Many of the exotic birds have been rescued — or adopted — from families who can no longer care for them.

Parrots are long-lived and can require a lot more care and attention than a casual pet owner can afford.

A lover of parrots, Wendy has dedicated herself to their care and to FLOPRS’ cause — to ban the importing of wild-caught exotic birds and to spread the message of the cruelty of keeping wild birds in captivity.

World Parrot Refuge has won many supporters — locally and across the province — and has become a tourist attraction with a strong message to share.

To help their cause or to find out more about World Parrot Refuge and FLOPRS, check out their website at

Tuesday, December 19, 2006

UI, monk parakeets get along uneasily

A monk parakeet pair sits in a tree near the home of Jim and Julie Cook in West Haven.

Jim and Julie Cook built a platform in West Haven to house displaced parakeets. Connecticut's monk parakeets have recovered from last year's eradication program and have settled into a tense, if nonviolent, relationship with The United Illuminating Co.
The green birds that are native to South America and have colonized Connecticut's coast since the early 1970s are showing at least partial interest in man-made nesting platforms erected over the last year.
And while it seems unlikely that a law to protect the birds — proposed in the General Assembly, where it failed last May — will be revived, the Darien-based Friends of Animals has a lawsuit pending against UI to permanently stop the tactics that slaughtered 179 birds last year.
Two months ago, UI crews tore down 76 nests in utility poles in West Haven, Milford and Stratford.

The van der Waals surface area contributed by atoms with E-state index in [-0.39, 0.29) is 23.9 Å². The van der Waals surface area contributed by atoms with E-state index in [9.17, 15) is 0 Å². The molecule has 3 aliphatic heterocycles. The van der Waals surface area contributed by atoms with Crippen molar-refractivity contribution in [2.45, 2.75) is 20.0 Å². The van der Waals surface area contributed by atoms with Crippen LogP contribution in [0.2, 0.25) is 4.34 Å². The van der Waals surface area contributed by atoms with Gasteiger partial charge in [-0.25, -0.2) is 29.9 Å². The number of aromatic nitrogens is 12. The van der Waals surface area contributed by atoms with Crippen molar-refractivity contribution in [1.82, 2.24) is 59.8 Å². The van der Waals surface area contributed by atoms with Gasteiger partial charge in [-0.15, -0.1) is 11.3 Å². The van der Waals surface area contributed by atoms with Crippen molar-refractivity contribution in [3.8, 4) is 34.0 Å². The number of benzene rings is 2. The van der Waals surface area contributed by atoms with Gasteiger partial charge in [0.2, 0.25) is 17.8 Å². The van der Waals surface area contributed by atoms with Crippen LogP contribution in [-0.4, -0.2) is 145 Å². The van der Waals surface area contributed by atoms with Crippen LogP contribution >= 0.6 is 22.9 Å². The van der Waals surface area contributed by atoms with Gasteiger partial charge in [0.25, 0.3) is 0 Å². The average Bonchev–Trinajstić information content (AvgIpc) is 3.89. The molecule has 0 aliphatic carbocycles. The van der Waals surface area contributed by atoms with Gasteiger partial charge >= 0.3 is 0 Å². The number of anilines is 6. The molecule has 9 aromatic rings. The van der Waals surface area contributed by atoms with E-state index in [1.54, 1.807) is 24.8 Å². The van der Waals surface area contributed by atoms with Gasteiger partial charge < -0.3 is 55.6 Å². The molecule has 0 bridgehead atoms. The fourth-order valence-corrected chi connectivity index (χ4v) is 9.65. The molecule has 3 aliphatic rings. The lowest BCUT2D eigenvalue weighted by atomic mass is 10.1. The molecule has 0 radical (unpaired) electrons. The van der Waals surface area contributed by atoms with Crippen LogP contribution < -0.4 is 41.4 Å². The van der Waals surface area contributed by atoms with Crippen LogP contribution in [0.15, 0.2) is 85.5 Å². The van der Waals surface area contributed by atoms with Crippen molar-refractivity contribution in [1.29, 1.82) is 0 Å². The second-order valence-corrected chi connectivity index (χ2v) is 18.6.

Unlike last year, there were no U.S. Department of Agriculture personnel working with UI to kill birds on the spot. The parrots immediately went back to building nests in about a third of the utility poles. Most of the parrots, however, built nests in trees, not poles.
There are about 1,500 monk parakeets in the state, officials said.
"They're doing fine," said Julie Cook, of Ocean Avenue in West Haven, who was the first to allow the erection of a nesting platform for parrots left homeless by last year's capture-and-kill program.
The platform has been up for about a year and parrots have come and gone and come back, she said, adding that starlings and sparrows have also found room in the platform, which stands about 12 feet above her sidewalk.
Cook's stretch of Ocean Avenue has nests in trees and utility poles. Those bird colonies are among the region's most aggressive as they reclaim their homes.
Since the October destruction, she said, the birds are re-creating their homes one twig at a time.
"Some of these nests are being rebuilt very fast," said Cook, who a year ago was arrested by local police after a confrontation with USDA crews. The charges were dropped.
Michelle Slowik, who lives with her husband and young son on Crown Street in Stratford's Lordship section, said last week that she's witnessed the same transient occupancy in the nesting platform erected in her backyard last year.
"They are kind of 'on-and-off' birds," Slowik said. "Some days we don't see them at all." After putting up the platform last Christmas Eve, at the end of UI's parrot roundup, it took until April for the birds to begin nesting there. On a side of the platform opposite the birds, a young family of squirrels lived.
"The parrots are always at my birdfeeder," said Slowik, noting they eat apples, bananas, sunflower seeds, corn on the cob and safflower seeds, but don't seem to like bread.
The neighborhood's parrot colonies add a welcome bit of local color.
"I was outside the night they came and killed them," Slowik said. "I think people have an attitude that if it's bothering you, get rid of it or kill it."
Dwight Smith, chairman of the biology department at Southern Connecticut State University, who with his students has studied the parrot colonies for more than a decade, said last week that pairs of parrots that survived last year's fatal roundups re-nested and have had a full reproduction cycle during the summer.
"They're bouncing back," he said. Two of the 14 documented nesting-platform alternatives in southwestern Connecticut have been colonized, he said.